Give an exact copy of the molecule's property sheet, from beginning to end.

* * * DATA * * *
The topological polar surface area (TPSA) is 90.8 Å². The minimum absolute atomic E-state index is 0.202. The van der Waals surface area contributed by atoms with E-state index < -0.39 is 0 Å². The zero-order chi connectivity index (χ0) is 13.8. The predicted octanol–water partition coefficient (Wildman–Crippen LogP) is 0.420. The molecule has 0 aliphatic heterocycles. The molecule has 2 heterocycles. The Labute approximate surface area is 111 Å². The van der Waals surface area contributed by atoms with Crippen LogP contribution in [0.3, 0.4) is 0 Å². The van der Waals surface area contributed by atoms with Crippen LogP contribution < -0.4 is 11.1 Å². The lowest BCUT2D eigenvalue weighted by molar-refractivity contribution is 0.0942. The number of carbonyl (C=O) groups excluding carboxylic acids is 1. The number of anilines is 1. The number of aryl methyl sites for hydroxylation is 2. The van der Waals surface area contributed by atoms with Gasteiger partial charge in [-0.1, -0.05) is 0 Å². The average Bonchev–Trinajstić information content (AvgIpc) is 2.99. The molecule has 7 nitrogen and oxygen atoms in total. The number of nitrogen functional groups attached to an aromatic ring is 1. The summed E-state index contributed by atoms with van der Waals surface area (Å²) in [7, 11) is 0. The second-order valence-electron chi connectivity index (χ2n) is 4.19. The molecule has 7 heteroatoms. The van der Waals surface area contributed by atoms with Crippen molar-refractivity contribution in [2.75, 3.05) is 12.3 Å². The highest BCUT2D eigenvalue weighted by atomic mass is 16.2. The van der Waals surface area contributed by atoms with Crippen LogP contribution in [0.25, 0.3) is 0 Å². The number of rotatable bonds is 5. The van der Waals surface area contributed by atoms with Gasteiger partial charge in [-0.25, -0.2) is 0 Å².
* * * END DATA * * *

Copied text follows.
The topological polar surface area (TPSA) is 90.8 Å². The minimum absolute atomic E-state index is 0.202. The van der Waals surface area contributed by atoms with E-state index < -0.39 is 0 Å². The zero-order chi connectivity index (χ0) is 13.8. The predicted octanol–water partition coefficient (Wildman–Crippen LogP) is 0.420. The molecule has 0 aliphatic heterocycles. The molecule has 2 heterocycles. The Labute approximate surface area is 111 Å². The van der Waals surface area contributed by atoms with Crippen LogP contribution in [0.3, 0.4) is 0 Å². The van der Waals surface area contributed by atoms with Crippen LogP contribution < -0.4 is 11.1 Å². The lowest BCUT2D eigenvalue weighted by molar-refractivity contribution is 0.0942. The number of carbonyl (C=O) groups excluding carboxylic acids is 1. The number of anilines is 1. The number of aryl methyl sites for hydroxylation is 2. The van der Waals surface area contributed by atoms with Gasteiger partial charge in [-0.1, -0.05) is 0 Å². The average Bonchev–Trinajstić information content (AvgIpc) is 2.99. The molecule has 7 nitrogen and oxygen atoms in total. The number of nitrogen functional groups attached to an aromatic ring is 1. The summed E-state index contributed by atoms with van der Waals surface area (Å²) in [7, 11) is 0. The second-order valence-electron chi connectivity index (χ2n) is 4.19. The molecule has 7 heteroatoms. The van der Waals surface area contributed by atoms with Crippen molar-refractivity contribution in [2.75, 3.05) is 12.3 Å². The highest BCUT2D eigenvalue weighted by atomic mass is 16.2. The van der Waals surface area contributed by atoms with Crippen LogP contribution in [0.25, 0.3) is 0 Å². The number of rotatable bonds is 5. The van der Waals surface area contributed by atoms with Gasteiger partial charge in [-0.25, -0.2) is 0 Å².